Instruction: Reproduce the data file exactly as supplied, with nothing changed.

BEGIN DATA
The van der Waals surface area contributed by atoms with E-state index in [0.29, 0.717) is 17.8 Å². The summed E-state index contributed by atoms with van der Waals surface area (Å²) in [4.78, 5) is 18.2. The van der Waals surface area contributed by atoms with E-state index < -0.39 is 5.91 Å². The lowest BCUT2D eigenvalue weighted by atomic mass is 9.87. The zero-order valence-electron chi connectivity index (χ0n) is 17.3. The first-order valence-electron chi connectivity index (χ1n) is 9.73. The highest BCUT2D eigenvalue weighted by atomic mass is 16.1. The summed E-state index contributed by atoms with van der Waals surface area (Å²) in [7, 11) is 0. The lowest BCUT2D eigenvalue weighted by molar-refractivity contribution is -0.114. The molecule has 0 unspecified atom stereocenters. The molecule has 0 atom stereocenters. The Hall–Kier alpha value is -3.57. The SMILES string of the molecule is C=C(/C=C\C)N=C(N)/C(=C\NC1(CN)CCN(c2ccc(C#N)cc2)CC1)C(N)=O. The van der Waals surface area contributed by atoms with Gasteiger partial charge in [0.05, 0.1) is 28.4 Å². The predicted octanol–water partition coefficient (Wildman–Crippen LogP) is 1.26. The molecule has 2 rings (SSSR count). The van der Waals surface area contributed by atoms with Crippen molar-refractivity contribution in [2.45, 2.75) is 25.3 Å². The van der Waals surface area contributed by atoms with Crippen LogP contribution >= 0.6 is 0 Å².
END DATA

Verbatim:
The van der Waals surface area contributed by atoms with E-state index in [0.29, 0.717) is 17.8 Å². The summed E-state index contributed by atoms with van der Waals surface area (Å²) in [4.78, 5) is 18.2. The van der Waals surface area contributed by atoms with E-state index < -0.39 is 5.91 Å². The lowest BCUT2D eigenvalue weighted by atomic mass is 9.87. The zero-order valence-electron chi connectivity index (χ0n) is 17.3. The first-order valence-electron chi connectivity index (χ1n) is 9.73. The highest BCUT2D eigenvalue weighted by atomic mass is 16.1. The summed E-state index contributed by atoms with van der Waals surface area (Å²) in [7, 11) is 0. The lowest BCUT2D eigenvalue weighted by molar-refractivity contribution is -0.114. The molecule has 0 unspecified atom stereocenters. The molecule has 0 atom stereocenters. The Hall–Kier alpha value is -3.57. The SMILES string of the molecule is C=C(/C=C\C)N=C(N)/C(=C\NC1(CN)CCN(c2ccc(C#N)cc2)CC1)C(N)=O. The van der Waals surface area contributed by atoms with Gasteiger partial charge in [0.05, 0.1) is 28.4 Å². The predicted octanol–water partition coefficient (Wildman–Crippen LogP) is 1.26. The molecule has 2 rings (SSSR count). The van der Waals surface area contributed by atoms with Crippen molar-refractivity contribution in [2.45, 2.75) is 25.3 Å². The van der Waals surface area contributed by atoms with Crippen LogP contribution >= 0.6 is 0 Å².